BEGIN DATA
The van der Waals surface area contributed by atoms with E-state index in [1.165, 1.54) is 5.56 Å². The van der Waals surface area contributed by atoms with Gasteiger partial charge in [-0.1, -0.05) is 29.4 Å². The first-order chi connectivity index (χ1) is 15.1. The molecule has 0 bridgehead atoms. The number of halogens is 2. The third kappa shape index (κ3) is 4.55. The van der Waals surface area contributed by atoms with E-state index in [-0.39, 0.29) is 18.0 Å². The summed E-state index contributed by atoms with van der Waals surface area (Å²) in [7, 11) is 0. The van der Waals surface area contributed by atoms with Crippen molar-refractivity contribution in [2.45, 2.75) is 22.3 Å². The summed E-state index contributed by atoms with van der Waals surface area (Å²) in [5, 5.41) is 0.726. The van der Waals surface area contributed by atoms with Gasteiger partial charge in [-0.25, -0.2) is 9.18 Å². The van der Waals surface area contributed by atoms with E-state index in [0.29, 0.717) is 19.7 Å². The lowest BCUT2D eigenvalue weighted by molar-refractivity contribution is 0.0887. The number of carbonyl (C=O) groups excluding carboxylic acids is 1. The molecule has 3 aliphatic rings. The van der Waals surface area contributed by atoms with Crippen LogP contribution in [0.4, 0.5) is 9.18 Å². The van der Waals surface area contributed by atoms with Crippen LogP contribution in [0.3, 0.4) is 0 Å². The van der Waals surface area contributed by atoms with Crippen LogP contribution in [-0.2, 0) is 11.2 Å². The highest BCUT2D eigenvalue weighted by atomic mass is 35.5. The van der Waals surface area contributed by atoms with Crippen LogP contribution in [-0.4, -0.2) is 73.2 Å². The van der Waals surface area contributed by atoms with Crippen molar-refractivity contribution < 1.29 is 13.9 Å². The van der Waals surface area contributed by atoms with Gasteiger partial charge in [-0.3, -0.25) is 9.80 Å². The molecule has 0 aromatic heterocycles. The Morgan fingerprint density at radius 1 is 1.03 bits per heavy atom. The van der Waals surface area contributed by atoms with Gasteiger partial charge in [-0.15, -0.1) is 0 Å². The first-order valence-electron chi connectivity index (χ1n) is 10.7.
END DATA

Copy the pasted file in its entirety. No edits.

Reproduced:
The van der Waals surface area contributed by atoms with E-state index in [1.165, 1.54) is 5.56 Å². The van der Waals surface area contributed by atoms with Gasteiger partial charge in [-0.1, -0.05) is 29.4 Å². The first-order chi connectivity index (χ1) is 15.1. The molecule has 0 bridgehead atoms. The number of halogens is 2. The third kappa shape index (κ3) is 4.55. The van der Waals surface area contributed by atoms with E-state index in [-0.39, 0.29) is 18.0 Å². The summed E-state index contributed by atoms with van der Waals surface area (Å²) in [7, 11) is 0. The van der Waals surface area contributed by atoms with Crippen molar-refractivity contribution in [2.45, 2.75) is 22.3 Å². The summed E-state index contributed by atoms with van der Waals surface area (Å²) in [5, 5.41) is 0.726. The van der Waals surface area contributed by atoms with Gasteiger partial charge in [-0.25, -0.2) is 9.18 Å². The van der Waals surface area contributed by atoms with E-state index in [0.29, 0.717) is 19.7 Å². The lowest BCUT2D eigenvalue weighted by molar-refractivity contribution is 0.0887. The number of carbonyl (C=O) groups excluding carboxylic acids is 1. The molecule has 3 aliphatic rings. The van der Waals surface area contributed by atoms with Crippen LogP contribution in [0.4, 0.5) is 9.18 Å². The van der Waals surface area contributed by atoms with Crippen LogP contribution in [0.3, 0.4) is 0 Å². The van der Waals surface area contributed by atoms with Crippen LogP contribution in [-0.2, 0) is 11.2 Å². The highest BCUT2D eigenvalue weighted by atomic mass is 35.5. The van der Waals surface area contributed by atoms with Crippen LogP contribution in [-0.4, -0.2) is 73.2 Å². The van der Waals surface area contributed by atoms with Crippen molar-refractivity contribution < 1.29 is 13.9 Å². The van der Waals surface area contributed by atoms with Gasteiger partial charge in [-0.3, -0.25) is 9.80 Å². The molecule has 0 aromatic heterocycles. The Morgan fingerprint density at radius 1 is 1.03 bits per heavy atom. The van der Waals surface area contributed by atoms with Gasteiger partial charge in [-0.15, -0.1) is 0 Å². The first-order valence-electron chi connectivity index (χ1n) is 10.7.